The Cahiers Du Cinéma: From Literary Influences to Filmic Legacy

Natacha Guyot

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For the past decades, film studies and critics have relied on the notion of auteur, specifically regarding the director. Although the notion has now become a landmark in analyzing bodies of filmic works, the purveyors of this now-crucial concept helped reshape the understanding of auteur and apply it to cinema. The group of young French critics who created the Cahiers du Cinéma in 1951 thus expanded the sphere of influence of authorship, providing new artistic validity to filmmaking and granting certain directors privilege that was normally bestowed on literary authors, whether novelists, poets or dramaturges. These critics helped anchor cinema as more than entertainment and presented it as a form of art, similar to literature, from where the notion of auteur emerged.

One crucial element pertaining to the Cahiers du Cinéma is the culture to which it came to life. Filmmaking had become an international affair and practice by the middle of the twentieth century, but France stood out as a nation with a longstanding tradition of discussion and celebrating authorship. So, what in France inspired the new developments of authorship? What was present in the culture, and eventually in the institutional legal landscape, that made France such a fertile ground for the evolution of filmic authorship? Such questions lead to the examination of both cultural and legal aspects of the notion of auteur in France, as it served the Cahiers du Cinéma to transform it with long-term legacy. The first possible reason for this pivotal evolution can be found in the tradition of literary authorship, which had been established between the eighteenth and nineteen centuries. The second potential explanation relates to how the legal institutions pertaining to filmmaking quickly began to embrace the change of mentality supported by the Cahiers du Cinéma, thus building new grounds and frameworks for cinema to reach new recognition in its artistic endeavors.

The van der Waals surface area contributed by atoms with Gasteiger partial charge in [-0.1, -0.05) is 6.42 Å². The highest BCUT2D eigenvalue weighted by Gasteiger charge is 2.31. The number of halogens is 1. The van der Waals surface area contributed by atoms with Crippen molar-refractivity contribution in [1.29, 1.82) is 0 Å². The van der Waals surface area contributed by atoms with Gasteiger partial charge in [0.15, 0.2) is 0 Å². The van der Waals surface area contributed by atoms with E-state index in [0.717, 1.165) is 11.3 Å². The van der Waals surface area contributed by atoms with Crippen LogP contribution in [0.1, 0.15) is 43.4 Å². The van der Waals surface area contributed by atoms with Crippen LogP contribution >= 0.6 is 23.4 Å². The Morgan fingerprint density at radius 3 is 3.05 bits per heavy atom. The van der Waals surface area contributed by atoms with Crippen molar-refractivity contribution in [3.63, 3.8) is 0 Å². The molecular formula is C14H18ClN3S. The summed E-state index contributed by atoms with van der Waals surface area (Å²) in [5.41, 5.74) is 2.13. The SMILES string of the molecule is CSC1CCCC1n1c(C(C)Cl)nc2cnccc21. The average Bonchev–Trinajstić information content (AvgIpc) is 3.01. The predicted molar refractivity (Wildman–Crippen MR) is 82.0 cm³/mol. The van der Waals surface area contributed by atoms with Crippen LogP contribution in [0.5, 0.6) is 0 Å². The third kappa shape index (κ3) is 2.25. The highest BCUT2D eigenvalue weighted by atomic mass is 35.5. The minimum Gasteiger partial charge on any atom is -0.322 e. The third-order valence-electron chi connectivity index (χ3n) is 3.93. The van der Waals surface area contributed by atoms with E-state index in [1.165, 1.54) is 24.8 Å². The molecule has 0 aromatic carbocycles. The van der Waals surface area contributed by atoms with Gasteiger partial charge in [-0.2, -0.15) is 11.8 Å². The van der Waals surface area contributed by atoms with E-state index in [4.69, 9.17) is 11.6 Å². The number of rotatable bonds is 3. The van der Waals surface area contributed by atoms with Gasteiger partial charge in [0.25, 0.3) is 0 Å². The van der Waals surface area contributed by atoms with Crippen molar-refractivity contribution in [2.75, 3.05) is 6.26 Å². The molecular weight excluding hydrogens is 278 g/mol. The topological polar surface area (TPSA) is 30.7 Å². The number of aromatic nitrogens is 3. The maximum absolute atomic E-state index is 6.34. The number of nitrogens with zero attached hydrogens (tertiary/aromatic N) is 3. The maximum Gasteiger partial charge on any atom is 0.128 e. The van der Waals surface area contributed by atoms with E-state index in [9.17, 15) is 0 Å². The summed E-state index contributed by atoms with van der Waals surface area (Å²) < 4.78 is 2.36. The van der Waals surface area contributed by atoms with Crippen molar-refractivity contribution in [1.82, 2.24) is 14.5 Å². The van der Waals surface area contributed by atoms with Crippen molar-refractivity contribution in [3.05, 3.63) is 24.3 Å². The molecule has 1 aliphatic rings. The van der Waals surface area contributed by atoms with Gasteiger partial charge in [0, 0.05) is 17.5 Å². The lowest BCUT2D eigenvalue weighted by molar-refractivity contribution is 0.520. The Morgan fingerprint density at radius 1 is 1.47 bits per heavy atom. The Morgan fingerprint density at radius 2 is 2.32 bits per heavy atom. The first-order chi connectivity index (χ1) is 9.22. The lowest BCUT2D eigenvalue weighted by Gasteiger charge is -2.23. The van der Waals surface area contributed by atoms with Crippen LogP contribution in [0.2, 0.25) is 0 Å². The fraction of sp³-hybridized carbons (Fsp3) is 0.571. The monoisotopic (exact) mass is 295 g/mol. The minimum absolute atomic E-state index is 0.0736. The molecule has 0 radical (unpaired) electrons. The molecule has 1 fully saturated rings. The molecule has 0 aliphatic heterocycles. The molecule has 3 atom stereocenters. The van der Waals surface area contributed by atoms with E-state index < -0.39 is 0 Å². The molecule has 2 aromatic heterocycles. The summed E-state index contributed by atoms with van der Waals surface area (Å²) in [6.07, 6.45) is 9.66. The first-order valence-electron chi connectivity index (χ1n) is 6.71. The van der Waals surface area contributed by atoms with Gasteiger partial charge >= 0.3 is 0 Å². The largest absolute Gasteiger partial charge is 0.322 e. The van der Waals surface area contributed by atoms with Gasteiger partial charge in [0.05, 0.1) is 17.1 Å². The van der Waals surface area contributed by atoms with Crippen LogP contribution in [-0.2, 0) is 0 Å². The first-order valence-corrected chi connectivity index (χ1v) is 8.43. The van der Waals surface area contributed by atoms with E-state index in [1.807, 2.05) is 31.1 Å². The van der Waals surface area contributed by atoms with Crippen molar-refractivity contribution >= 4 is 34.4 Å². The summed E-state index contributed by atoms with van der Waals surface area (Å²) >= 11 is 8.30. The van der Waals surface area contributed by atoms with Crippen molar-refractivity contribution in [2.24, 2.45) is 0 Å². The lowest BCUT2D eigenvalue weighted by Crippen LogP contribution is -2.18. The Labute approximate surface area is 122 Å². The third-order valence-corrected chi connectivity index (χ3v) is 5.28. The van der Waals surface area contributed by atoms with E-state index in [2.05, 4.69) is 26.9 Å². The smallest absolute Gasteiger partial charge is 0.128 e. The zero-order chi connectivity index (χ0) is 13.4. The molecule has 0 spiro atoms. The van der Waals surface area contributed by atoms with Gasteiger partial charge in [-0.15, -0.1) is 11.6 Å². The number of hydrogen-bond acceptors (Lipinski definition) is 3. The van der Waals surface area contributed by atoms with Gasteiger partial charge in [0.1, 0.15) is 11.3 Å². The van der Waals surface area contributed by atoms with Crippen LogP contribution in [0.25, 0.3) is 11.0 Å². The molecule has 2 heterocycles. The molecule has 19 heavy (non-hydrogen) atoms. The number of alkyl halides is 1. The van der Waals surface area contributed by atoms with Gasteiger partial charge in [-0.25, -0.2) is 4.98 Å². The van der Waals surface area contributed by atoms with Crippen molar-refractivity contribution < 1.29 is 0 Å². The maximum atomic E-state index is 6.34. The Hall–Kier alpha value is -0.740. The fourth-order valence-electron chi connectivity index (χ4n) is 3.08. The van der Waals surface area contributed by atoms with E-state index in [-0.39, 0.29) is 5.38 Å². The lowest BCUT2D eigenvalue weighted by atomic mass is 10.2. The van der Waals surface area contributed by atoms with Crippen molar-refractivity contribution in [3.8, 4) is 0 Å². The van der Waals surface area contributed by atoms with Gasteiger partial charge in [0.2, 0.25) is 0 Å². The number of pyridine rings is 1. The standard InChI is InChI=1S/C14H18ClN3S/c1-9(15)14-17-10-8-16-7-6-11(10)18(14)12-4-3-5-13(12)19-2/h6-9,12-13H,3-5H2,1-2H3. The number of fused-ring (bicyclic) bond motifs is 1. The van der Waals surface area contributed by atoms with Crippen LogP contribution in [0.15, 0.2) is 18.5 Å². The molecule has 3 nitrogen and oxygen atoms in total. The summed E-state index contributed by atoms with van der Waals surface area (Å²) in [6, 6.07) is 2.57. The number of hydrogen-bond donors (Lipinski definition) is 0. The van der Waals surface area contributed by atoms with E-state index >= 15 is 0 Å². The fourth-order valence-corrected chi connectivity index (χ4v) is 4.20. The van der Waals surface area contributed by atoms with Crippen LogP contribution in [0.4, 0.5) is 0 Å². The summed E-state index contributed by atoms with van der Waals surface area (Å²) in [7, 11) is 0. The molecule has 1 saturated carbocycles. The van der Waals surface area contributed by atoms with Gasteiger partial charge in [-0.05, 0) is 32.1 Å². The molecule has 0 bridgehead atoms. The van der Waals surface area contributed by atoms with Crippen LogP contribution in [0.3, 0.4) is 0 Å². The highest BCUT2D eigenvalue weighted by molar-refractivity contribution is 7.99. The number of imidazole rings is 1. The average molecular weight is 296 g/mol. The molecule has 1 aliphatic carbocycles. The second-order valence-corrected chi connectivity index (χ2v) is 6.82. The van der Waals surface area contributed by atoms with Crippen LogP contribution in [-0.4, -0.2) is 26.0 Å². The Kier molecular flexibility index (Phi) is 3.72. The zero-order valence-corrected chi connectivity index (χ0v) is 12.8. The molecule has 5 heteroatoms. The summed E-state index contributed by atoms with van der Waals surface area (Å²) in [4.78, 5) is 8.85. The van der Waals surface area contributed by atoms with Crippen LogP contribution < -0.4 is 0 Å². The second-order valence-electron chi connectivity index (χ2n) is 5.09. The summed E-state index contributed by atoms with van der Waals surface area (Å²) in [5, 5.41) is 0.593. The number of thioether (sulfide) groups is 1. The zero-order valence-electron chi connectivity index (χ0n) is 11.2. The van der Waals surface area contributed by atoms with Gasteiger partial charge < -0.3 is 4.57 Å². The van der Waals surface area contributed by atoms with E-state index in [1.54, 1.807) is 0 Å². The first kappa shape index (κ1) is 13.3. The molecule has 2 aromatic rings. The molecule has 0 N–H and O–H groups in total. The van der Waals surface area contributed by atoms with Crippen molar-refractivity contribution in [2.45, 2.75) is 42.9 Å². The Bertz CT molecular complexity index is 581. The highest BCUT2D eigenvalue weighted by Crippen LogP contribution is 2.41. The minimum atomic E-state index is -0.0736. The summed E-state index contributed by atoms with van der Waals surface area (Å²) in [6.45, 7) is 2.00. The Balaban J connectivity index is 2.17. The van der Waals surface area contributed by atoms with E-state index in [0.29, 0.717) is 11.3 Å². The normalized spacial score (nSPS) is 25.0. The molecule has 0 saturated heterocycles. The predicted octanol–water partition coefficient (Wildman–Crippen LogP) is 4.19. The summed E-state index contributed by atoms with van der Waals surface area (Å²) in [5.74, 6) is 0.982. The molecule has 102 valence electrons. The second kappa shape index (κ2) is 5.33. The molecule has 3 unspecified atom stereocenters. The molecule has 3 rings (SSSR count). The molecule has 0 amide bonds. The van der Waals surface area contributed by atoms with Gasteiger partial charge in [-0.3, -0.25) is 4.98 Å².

The Heritage of Literary Authors

While France certainly does not hold the monopoly of literary history, its culture provided amenable ground for its authors to claim distinct status on a legal level prior to the twentieth century. The notion of auteur, which the Cahiers du Cinéma eventually developed to apply to filmmaking for certain directors who displayed a recognizable and qualitative voice throughout their careers, finds its origins in the French literary landscape. The period of the Enlightenment brought significant changes in the way people approached life and philosophy; the arts, including literature, was no stranger to its implications. Dramaturges led by Beaumarchais, a prominent theatre figure of the eighteenth century, became a founding rock for what has become a strong tradition of authorship, auteur’s rights, and their vision for recognition. He strived for others to embrace his views of what rights an auteur should possess and retain. A compelling aspect is that Beaumarchais was set on fighting for his financial compensation in the first place1 which makes sense in how authorship would eventually become a notion used for certain cineastes, recognizing how filmmaking can be both an industry and an art worth of recognition. Admitting and embracing how artistic creation is not antinomic with financial elements, as it is often assumed that many artists live solely off their craft, is intrinsic to examine the notion of auteur and see how legal framework played a significant role in what the creators of the Cahiers du Cinéma were able to accomplish.